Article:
Utah man who raped and killed a 12-year-old girl as a teen sentenced to prison for up to life

It was always known that Jayden Sterzer would one day go to the adult prison for raping and murdering his 12-year-old neighbor.

But that day came much sooner than initially expected.

A 3rd District judge on Monday sentenced Sterzer to spend a 15-year-to-life sentence at the Utah State Prison, a decision that came after authorities say Sterzer assaulted a staff member while he was in a juvenile detention center.

Sterzer, now 19, admitted last December that he killed Kailey Vijil in 2015, after he knocked on her door and asked her help to find a lost cat. The then-15-year-old boy brought Kailey to an overgrown pasture about a half-mile from her family’s West Valley City home, where he sexually assaulted then strangled her.

Kailey Vijil courtesy of the Vijil family

His admissions were part of a “blended plea,” where he admitted to charges in both juvenile and adult court.

Sterzer's plea was intended to allow him to stay in the juvenile facility for three years to receive treatment until he turned 21 — unless the Youth Parole Authority decided they can no longer help him.

That happened after authorities filed charges against Sterzer for allegedly assaulting a detention center staffer in August. The transfer to adult prison came about a year earlier than expected for Sterzer, who turns 20 in a few days.

Third District Judge Paul Parker on Monday sentenced Sterzer to a 15-year-to-life sentence for murder, and a one-to-15-year term for sexual abuse of a child. The judge ordered the sentences to run concurrent to each other.

Defense attorney Michael Sikora told the judge that Sterzer has struggled his whole life, and it wasn’t until after he was charged in Vijil’s death that he was evaluated and diagnosed with fetal alcohol disorder.

Sikora said Sterzer was in a mental health program at age 4, started taking medication when he was 8 years old, and by age 9 had exhibited concerning behaviors like smearing feces and hoarding food. He attempted suicide at age 11, the defense attorney said, and was bullied by his peers.

“In this case, it was one child killing another child, and I think it’s important to remember that,” Sikora said. “It’s easy to forget that Jayden was a 15-year-old child when this occurred. Kailey had a bright future, no doubt about it. Jayden, to be candid, not so much.”

But Kailey's father, Orlando Vijil, had little sympathy for his daughter's killer. Sterzer was no longer a young boy, Vijil told the judge — he was a man.

And Vijil said he still holds so much anger for what Sterzer did.

“Every time I get a memory of my daughter, it hurts,” Vijil said. “He promised me he was going to change his life, and he couldn’t do that. Not even for one or two years. I want to rip his goddamn head off right now.”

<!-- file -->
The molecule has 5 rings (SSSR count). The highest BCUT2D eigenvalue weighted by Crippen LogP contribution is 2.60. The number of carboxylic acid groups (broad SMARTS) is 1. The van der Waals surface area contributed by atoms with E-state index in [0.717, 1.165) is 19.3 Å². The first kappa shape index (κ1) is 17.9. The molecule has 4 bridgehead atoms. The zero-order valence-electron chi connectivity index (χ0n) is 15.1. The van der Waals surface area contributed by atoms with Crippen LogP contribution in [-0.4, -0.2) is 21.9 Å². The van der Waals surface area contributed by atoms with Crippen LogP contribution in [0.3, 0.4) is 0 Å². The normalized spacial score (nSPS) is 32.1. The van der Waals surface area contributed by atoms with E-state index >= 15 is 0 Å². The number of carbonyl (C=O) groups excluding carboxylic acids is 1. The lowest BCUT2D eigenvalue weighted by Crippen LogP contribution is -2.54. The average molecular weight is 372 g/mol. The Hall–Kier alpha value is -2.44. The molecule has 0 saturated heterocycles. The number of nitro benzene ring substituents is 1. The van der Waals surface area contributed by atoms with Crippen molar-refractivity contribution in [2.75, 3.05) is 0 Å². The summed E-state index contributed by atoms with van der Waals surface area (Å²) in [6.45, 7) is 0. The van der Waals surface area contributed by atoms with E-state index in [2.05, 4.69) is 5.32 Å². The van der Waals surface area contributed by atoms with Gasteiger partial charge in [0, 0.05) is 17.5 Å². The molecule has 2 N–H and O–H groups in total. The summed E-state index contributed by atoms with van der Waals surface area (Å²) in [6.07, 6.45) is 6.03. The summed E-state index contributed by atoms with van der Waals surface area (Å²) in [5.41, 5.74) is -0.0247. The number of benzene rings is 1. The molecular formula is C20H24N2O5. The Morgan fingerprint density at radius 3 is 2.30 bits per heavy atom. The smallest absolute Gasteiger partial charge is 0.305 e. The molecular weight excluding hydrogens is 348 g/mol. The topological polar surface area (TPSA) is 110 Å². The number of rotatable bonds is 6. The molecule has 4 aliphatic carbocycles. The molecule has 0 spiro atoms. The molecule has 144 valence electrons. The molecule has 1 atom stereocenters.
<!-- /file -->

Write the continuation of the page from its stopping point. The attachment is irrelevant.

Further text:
Sterzer’s sentencing in the adult court mirrored that which came a year ago, when a similar hearing took place in the juvenile court before he began serving his sentence there.

Both times, Kailey’s father clung to the courtroom podium and took a long pause. He stopped to take a deep breath, then another, before speaking.

A year ago, Vijil spoke about how beautiful and loving his daughter was and how much he missed her. How he had a pain that would never go away.

That pain hadn't lessened a year later, as he described how he's come to court dates for four years and has lost four jobs since his daughter was killed.

"I quit doing all the stuff I used to do," Vijil said. "I don't go out anymore because of what this guy did."

Kailey's mother, De Shawn Undergust, said her grief has become its own life sentence for her. She said she hopes Sterzer is never released from prison.

"Kailey had so much to live for and a bright future ahead of her," the mother said. "On Nov. 21, my girl would have been 17 years old. But because of what this monster has done, she will forever be 12 years old."

Sterzer hung his head throughout his sentencing hearing as Kailey’s family cried and expressed their anger toward him. He told the judge that he knew that he deserved to be punished.

"I know what I did was wrong," Sterzer said. "I'm truly sorry for what I've done."

(Rick Egan | The Salt Lake Tribune) Jayden Sterzer, right, stands with his defense attorney Michael Sikora, who was sentenced one-to-15 years for sexual abuse and 15-years-to-life for the murder of his 12-year-old neighbor, Kailey Vijil, when he was 15-years-old in 2015, in 3rd District Court in Salt Lake City, Monday, Nov. 18, 2019.

Sterzer is expected to be in court later this week for a preliminary hearing on the accusation that he assaulted the youth staff member. He is facing a charge of third-degree felony assault by a prisoner, which carries a penalty of up to five years in prison.

Charging documents allege that on Aug. 14, Sterzer came out of his room in an "aggressive" manner and swung at a staff member, knocking the staffer to a wall.

"At one point during the physical confrontation, Jayden had the staff member in a bear hug," a police officer wrote in a probable cause statement.

The assault was not reported to police until more than a week later, according to arrest records. Sterzer was charged with assault by a prisoner, a third-degree felony.

Sterzer is one of a handful of Utah teens who have entered "blended pleas" after being accused of heinous crimes. And he isn't the first to be transferred to the adult prison early.

In 2015, then-17-year-old Aza Vidinhar was transferred to the adult prison after he assaulted another youth at a juvenile detention center. Vidinhar had admitted to fatally stabbing his younger brothers.